Management and Valuation
By: Thomas Pastore
Effective and efficient management is one of the most crucial factors to a business’ success and survival. An essential responsibility of management is to formulate and execute strategies that increase shareholder value. This is often referred to as strategic planning, which “consists of the process of developing strategies to reach a defined objective.1 Strategic management is used by businesses to provide overall direction for company operations and establish specific goals and duties in the areas of marketing, finance, human resources, and information technology.
Proper strategic management and planning focuses on setting realistic goals, communicating objectives within the entire organization, and ensuring the most effective allocation of resources.
Business schools present diverse courses in strategic management. For example, the University of Michigan’s Stephen M. Ross School of Business offers a “Corporate Strategy” course, which covers “on the job perspective, and skills of the general manager in diagnosing what is critical in complex business situations and finding realistic solutions to strategic and organizational problems.”2
Similarly, the School of Hotel Administration at Cornell University introduces various professional development programs in strategic hospitality. Topics include strategic planning and thinking, exploiting change for competitive advantage, risk and strategy, control strategic initiatives, and creating value.3
During the process of strategic planning, a hotel group can thoroughly analyze its current business situation, develop long-term goals, and eventually outline the procedures to reach these goals. In addition, through strategic management, the hotel group is able to strengthen the communication between staff, managers, and the board of directors. Additional consequences of good strategic management include resolving major problems that the hotel group faces, improving productivity, and gaining competitive advantages over its rivals.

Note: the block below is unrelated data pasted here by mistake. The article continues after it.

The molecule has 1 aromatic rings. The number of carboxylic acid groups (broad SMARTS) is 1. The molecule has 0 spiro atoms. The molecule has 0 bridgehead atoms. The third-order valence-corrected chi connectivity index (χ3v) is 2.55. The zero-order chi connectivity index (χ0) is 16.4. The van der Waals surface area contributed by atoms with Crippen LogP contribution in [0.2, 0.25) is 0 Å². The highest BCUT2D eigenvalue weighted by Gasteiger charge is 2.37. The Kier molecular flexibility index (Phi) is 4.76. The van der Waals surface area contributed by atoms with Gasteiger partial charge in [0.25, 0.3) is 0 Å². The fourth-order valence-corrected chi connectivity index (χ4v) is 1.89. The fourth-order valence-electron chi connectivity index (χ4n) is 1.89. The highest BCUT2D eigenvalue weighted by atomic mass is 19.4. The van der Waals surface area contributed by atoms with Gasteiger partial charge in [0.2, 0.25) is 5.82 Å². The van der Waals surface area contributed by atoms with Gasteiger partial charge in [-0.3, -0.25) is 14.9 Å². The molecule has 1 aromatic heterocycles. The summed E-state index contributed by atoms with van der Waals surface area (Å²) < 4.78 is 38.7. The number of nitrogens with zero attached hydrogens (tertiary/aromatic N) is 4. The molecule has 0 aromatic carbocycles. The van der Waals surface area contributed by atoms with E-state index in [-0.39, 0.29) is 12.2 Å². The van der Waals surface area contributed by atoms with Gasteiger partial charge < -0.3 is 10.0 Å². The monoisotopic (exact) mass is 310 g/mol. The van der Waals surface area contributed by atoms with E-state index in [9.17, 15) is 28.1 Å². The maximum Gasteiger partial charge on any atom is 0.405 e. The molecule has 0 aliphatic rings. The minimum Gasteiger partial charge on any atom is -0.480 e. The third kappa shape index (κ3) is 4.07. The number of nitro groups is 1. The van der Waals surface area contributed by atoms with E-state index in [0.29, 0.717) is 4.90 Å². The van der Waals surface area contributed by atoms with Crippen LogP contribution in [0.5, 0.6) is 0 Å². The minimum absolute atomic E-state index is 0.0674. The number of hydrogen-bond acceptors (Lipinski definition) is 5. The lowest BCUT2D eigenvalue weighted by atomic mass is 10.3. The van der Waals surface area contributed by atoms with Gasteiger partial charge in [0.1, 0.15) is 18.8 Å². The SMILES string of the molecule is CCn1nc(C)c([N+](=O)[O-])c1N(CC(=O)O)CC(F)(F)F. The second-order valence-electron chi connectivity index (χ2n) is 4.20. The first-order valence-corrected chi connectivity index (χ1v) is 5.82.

In the hospitality industry, one of the most important goals of strategic management is to increase shareholder value. Therefore, it is necessary to measure the effectiveness of strategic planning. An example of one tool used for this purpose is the strategic planning index (SPI) developed by professors Phillips and Moutinho. Let us take a look at the major attributes relating to the calculation of SPI below:4
Source: Journal of Travel Research
The strategic planning index is measured based on the following factors: planning implementation, past performance, expected future performance, functional coverage, reliance on analytical techniques, and staff planning assistance.5 With the availability of SPI, hoteliers can compare the hotel’s strategic planning effectiveness with other competitors in the industry. Management also can use SPI to identify the hotel’s strengths and weaknesses in strategic planning, thus be able to better target areas needing improvement.
As stated above, a key result of successful strategic planning is to increase shareholder value. What drives the value of a hotel or hotel group? The answer is: earnings, i.e. sustainable revenues less costs. How are earnings used to value a hotel or hotel group? To demonstrate this, we will use a most commonly employed valuation method, the earnings multiple approach. This approach is applied with the following formula:
Earnings multiplied by price/earnings multiple = valuation